Kristiansand was founded by King Christian IV of Denmark-Norway in 1641. The city centre is only 1x1 km and has preserved the characteristic square plan in the renaissance style. Have a leisurely walk through the old town "Posebyen", one of Northern Europe’s largest collections of charming, old, white wooden houses.
There is a street market in the old town at Saturdays during the summer season with stalls featuring Norwegian and international arts & craftsmen/artists, antiques/second-hand dealers, florist/herb sellers, and a café with sale of traditional Norwegian food.
Highlights during city walk in the old town “Posebyen”
Ekserserhuset at Tordenskjoldsgate 64. Built between 1807- 08. Functioned as an officers’ training academy until WWII. The building has also been used for concerts and drama productions, and as a ballroom for the garrison’s soldiers.
Bentsens Hus, Kronprinsensgt. 59. The house was built in 1855 and is one of the best preserved buildings in the town. The building previously belonged to Lieutenant Bentsen, who was assigned to the marching band. It has previously housed as many as 40 people, including 15 soldiers in the attic. In the yard you will find two stables, a tool shed, hayloft, a two-seater outside toilet, a woodshed and a chicken coop. This is the location for the old town marked every Saturday during the summer season.
Kristiansand nursing Home, Elvegata 39. Although the site has been occupied since 1698, the present building was erected after a fire (Østerbrannen) in 1859. One of Kristiansand’s best known houses, it was previously owned by an influential businessman locally referred to as ‘the King of Elvegada’. He donated to the Cathedral the baptismal font used to christen many of Kristiansand’s inhabitants. Kristiansand City Council took over the building in 1906 and turned it into a nursing home for the "elderly and infirm".
The former Post office at Kronprinsensgate 45. Dates back to 1695. Has been used for textile dyeing, and as a timber warehouse and a general store. During the autumn its courtyard sometimes contained up to 100 sheep waiting to be slaughtered and salted for winter consumption. The present building was erected after a major fire (Østerbrannen).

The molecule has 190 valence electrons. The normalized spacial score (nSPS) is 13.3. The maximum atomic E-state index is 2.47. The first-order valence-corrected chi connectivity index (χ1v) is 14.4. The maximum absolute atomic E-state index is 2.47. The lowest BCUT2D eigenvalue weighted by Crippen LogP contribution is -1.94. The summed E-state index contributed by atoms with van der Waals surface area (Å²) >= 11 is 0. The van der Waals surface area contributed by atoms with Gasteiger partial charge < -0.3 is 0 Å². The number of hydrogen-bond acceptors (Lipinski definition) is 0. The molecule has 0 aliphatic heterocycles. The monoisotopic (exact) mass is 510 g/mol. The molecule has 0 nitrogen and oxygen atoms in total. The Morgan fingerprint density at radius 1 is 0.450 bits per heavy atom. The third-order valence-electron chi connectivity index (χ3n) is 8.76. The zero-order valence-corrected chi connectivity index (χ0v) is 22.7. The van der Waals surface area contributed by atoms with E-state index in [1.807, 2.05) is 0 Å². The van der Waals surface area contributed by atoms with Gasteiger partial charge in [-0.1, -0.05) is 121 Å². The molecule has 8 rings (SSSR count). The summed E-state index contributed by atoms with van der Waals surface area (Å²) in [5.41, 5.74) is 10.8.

Sløyden at Gyldenløvesgt 70. Also known as ‘Thorkilds Bedehus’ (Thorkild’s Chapel). Built in 1855 and rebuilt in 1859 by master builder Mikkel Mortensen, who also built the churches in Søgne, Randesund and Birkenes. The building was used for prayer meetings and is considered to have been the cradle of many of Kristiansand’s major religious communities.
Gyldenløvesgate 69. Birthplace of the famous town character ‘Kjutta’.
Kafé Blåstua, Gyldenløvesgate 60 This café with its original décor is famous for its homemade cakes and waffles. The ‘Lige Godt’ charity shop (also run by the Blue Cross) is located in the same building.
The Blue Cross building on Gyldenløvesgate 56. Inhabited since 1802. The house has 16 rooms, three kitchens and a large garden. In 1876, it was bought by a Lieutenant Colonel renowned for throwing extravagant banquets. Later the house was used as a soldier’s barracks and in 1915 it was acquired by the organization Blue Cross, which used it to provide the unemployed with work.
Frivolds hjørne, Holbergsgt 17. This building was named after its last owner, a butcher named Frivold. Holbergsgate 17 is about 200 years old and was used for the sale of wines and spirits in the 1840s, while No.15 housed a carpenter’s and coffin makers.
Get more information and maps at Kristiansand tourist office.
PS: A group of senior citizens have created 1:10 scale models of ‘Old Kristiansand’ around 1900. Some of the model houses are currently displayed at Vest-Agder County Museum.